Nonmicroscopic reconstruction of subtotally amputated/torn auricles: Report of 3 cases

February 12, 2014
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Otolaryngologists are increasingly expected to perform a variety of minor surgical procedures in both elective and emergency situations. Surgical repair of the subtotally amputated/torn auricle, hitherto the realm of plastic surgeons, is a procedure that can be performed both at the clinic and in the emergency room, thereby sparing patients the inconvenience and cost of referral to another subspecialist. Presented in this article are 3 cases of traumatic tearing/amputation of the external ear: 1 caused by a motorbike accident, 1 caused by a human bite, and 1 by a machete. All three ears were successfully reconstructed nonmicrovascularly.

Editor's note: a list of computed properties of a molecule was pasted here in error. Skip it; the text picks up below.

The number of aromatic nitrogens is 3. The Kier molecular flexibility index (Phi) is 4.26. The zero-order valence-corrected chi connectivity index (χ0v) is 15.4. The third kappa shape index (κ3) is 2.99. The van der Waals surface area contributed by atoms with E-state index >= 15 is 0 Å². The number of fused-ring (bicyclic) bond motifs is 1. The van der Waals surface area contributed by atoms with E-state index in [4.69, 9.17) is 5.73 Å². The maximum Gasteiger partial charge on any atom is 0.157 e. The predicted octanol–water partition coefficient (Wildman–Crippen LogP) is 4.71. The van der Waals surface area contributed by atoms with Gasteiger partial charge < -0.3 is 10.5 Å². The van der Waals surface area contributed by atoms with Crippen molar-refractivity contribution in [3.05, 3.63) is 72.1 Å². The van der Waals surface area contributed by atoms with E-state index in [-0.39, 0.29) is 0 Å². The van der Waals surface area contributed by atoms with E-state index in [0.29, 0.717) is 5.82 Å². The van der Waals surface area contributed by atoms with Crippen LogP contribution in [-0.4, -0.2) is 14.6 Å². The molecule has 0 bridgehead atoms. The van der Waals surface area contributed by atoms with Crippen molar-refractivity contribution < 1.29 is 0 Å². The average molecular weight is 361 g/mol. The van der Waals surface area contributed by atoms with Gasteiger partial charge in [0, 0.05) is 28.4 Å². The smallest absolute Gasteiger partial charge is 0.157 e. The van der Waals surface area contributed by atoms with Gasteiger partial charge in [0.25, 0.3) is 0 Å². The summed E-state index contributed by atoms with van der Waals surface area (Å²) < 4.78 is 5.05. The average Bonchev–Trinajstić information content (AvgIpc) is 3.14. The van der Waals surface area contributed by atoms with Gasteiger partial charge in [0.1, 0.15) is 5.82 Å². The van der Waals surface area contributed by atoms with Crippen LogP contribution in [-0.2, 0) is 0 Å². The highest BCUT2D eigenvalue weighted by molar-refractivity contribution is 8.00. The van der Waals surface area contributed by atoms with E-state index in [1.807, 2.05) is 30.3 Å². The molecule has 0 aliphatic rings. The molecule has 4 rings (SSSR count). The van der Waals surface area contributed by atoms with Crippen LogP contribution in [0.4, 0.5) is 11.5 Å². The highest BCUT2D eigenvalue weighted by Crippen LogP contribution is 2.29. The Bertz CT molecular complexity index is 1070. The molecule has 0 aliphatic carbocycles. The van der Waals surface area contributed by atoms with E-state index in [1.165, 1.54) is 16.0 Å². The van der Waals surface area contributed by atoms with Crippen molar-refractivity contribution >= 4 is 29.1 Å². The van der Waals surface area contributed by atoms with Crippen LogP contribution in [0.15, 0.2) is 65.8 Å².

Traumatic auricular amputation is not a common event. Nonetheless, it constitutes a difficult challenge for the reconstructive surgeon. Microsurgery can be performed in some cases, but most microsurgical techniques are complex, and their use can only be advocated in specialized centers. Replantation of a severed ear without microsurgery can be a safe alternative as long as a proper technique is selected.1

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